Back to News
9 June 2023

EJTN and the Genocide Network Secretariat organise a seminar on the investigation and prosecution of core international crimes


The International Nuremberg Principles Academy hosted a seminar entitled ‘Joint training on the investigation and prosecution of core international crimes’ in Nuremberg, Germany, from 5–7 June. It was organised by the European Judicial Training Network (EJTN) and the Genocide Network Secretariat (GNS), and attended by 35 judges and prosecutors from all 27 EU Member States.

EJTN and the GNS organised the seminar for justice professionals who are involved in – or likely to be involved in – the prosecution and trial of complex cross-border and international offences. Ukrainian prosecutors were also invited to join the event.

The learning outcomes of the seminar included: an improved understanding of substantive international criminal law and relevant international and national jurisprudence; a better understanding of criminal liability in this field; and an insight into the impact that the investigation and prosecution of international crimes in Europe has on refugees.

Participants gained practical knowledge of the instruments of judicial cooperation in criminal matters within the EU, along with applicable international treaties. Other topics covered included practical issues around constructing cases on core international crimes, and the challenges linked to evidence-gathering and witness hearings.

The format of this introductory training session included lectures, group work around a case scenario, and plenary debriefings. It gave participants the opportunity to develop practical skills, as well as providing an invaluable platform for sharing best practice. Delegates also gained a better understanding of the legal systems and investigative approaches employed by different EU Member States.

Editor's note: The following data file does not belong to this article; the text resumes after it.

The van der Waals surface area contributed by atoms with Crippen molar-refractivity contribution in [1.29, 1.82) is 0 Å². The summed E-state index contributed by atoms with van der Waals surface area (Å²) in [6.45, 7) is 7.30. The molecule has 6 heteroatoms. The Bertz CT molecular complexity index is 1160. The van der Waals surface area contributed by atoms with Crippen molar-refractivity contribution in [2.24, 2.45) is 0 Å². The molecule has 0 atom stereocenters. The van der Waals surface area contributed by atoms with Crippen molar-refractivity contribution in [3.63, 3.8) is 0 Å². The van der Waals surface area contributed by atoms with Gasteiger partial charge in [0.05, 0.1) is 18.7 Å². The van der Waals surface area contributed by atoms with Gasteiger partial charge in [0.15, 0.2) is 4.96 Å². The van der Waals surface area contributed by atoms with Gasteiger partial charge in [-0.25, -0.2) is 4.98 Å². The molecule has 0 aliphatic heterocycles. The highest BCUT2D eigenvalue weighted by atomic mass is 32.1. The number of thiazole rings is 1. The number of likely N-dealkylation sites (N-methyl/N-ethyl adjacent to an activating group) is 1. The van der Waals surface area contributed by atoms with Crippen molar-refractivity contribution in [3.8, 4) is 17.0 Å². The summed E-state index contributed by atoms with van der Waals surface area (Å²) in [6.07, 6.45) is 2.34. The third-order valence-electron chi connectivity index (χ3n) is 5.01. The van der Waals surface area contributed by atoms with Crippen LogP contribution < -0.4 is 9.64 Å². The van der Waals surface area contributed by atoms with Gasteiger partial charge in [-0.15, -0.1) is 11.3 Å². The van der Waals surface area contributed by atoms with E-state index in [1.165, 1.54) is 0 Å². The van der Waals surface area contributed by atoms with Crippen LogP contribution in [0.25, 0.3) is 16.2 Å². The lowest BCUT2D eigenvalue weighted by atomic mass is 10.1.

The inclusion of Ukrainian participants further enriched the event, promoting a cross-cultural exchange of knowledge and expertise in managing complex cases related to international crimes.

Note for editors

The photo that accompanies this article is courtesy of the International Nuremberg Principles Academy.

The European Network for investigation and prosecution of genocide, crimes against humanity and war crimes (‘Genocide Network’) was established in 2002 and reinforced in 2003 by the Council of the EU to enable close cooperation between the national authorities when investigating and prosecuting the crime of genocide, crimes against humanity and war crimes, known collectively as core international crimes. The Network’s mandate is to ensure perpetrators do not attain impunity within the Member States.

EU States are represented in the Genocide Network through national Contact Points, comprising specialised and dedicated prosecutors, investigators and officers for mutual legal assistance. The Contact Points provide operational support to their colleagues at national and EU level through judicial cooperation.

The Network provides a platform for practitioners to exchange operational information and share experiences and best practice through biannual meetings. The Network is a unique forum with Member State national authorities joining Observer States and associate organisations from the EU, United Nations and beyond, as well as civil society, in a common goal: fight against impunity.

To learn more about the Genocide Network, please visit: